On Fri, Apr 11, 2014 at 3:36 PM, Edward O'Connor <eocon...@apple.com> wrote: > > I actually have a similar problem with purely JS-handled forms even > > unrelated to credentials. Because the form is never really submitted > > (even if we reuse the submit infrastructure, we cancel the 'submit' > > event and handle the work on the JS side), there's never an indication > > to the UA that it should save the fields, and so autofill never works > > right on these forms, even for things like postal addresses or e-mail > > addresses.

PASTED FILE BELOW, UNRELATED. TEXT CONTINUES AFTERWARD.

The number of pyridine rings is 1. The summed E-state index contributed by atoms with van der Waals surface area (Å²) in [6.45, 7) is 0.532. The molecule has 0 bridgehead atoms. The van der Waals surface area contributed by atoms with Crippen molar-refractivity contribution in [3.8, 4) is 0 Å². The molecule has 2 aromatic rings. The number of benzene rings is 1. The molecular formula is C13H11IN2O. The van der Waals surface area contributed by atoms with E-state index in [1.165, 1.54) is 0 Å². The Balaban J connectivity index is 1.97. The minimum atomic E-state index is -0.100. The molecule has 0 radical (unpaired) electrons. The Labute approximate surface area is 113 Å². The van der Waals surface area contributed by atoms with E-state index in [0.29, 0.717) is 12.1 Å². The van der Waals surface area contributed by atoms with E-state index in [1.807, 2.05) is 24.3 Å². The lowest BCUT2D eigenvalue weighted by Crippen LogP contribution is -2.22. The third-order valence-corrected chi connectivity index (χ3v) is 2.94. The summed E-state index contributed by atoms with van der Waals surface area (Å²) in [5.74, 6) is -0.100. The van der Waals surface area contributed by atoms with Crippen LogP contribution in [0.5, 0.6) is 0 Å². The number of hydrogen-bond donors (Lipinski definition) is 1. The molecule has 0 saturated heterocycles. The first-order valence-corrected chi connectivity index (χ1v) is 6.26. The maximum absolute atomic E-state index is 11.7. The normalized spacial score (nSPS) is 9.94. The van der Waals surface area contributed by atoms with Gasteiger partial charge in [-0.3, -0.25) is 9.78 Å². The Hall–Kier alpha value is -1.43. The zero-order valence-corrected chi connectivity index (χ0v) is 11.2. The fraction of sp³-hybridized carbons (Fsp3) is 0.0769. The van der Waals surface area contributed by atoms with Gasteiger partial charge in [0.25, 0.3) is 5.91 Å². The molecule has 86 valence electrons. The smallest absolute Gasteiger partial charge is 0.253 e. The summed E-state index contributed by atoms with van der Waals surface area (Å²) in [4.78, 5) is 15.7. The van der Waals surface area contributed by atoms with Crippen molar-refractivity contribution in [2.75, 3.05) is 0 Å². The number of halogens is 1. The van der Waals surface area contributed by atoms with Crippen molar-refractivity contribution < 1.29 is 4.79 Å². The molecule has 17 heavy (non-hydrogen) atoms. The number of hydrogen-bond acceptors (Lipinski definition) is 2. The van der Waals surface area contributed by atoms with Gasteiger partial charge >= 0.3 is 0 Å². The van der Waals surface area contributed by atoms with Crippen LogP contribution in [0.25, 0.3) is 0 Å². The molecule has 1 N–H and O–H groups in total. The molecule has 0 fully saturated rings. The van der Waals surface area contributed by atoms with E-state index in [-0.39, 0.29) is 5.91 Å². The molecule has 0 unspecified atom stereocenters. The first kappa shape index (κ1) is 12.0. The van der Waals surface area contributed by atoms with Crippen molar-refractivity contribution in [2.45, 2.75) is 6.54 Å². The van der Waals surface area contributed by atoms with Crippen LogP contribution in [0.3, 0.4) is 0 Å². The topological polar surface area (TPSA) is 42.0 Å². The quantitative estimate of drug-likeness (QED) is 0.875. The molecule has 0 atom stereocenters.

In Firefox, we save the form values after validation but before the submit event is dispatched to content. This way we successfully save the form fields in form history when a script is handling the actual submission. This also helps against sites who try to manipulate the form fields upon submission to avoid having them saved (see https://bugzilla.mozilla.org/show_bug.cgi?id=257781 ). We've been doing this for a long time and I don't recall any complaints as long as I've been working on password and form manager for Firefox (since 2009). There are many websites that use click handlers on buttons outside forms instead of using form submission and those fields don't get saved in Firefox. I suspect web developers don't realize that they are losing out on form history and other benefits like being able to submit the form with the Enter key from a text input. I don't see sites that are not having their fields saved by not using form submission switching to calling a new API when they can instead use an onsubmit handler which has other benefits. Given that Firefox already saves values with preventDefault inside form submit handlers and click handlers on submit buttons, and the other benefits of sites using form submission, I don't think a new API is needed. > > For the pure JS case, an API (probably on the <form> itself) would > > make sense and seems relatively easy. I've filed a bug on this: > > > > https://www.w3.org/Bugs/Public/show_bug.cgi?id=25238 > > This case is pretty weird. Authors are going out of their way to avoid > using the built in platform features that would get them autofill saving > for free. In some cases, they might be doing this precisely because they > want to prevent autofill but can't count on autocomplete=off anymore. It seems like more evangelism is needed to let authors know that preventDefault inside a form submission handler is the better way to handle forms where navigation isn't wanted. The benefits are: form history, password management, better UX (allowing submission via <Enter> when inputs are in a <form>), and possibly better accessibility(?). I've been thinking about cases where we could detect the pattern of fake forms (using text <input>s and <button>s with click handlers together without a <form>) and provide notices in developer tools to help evangelize but it's looking to be tricky. -- Matthew Noorenberghe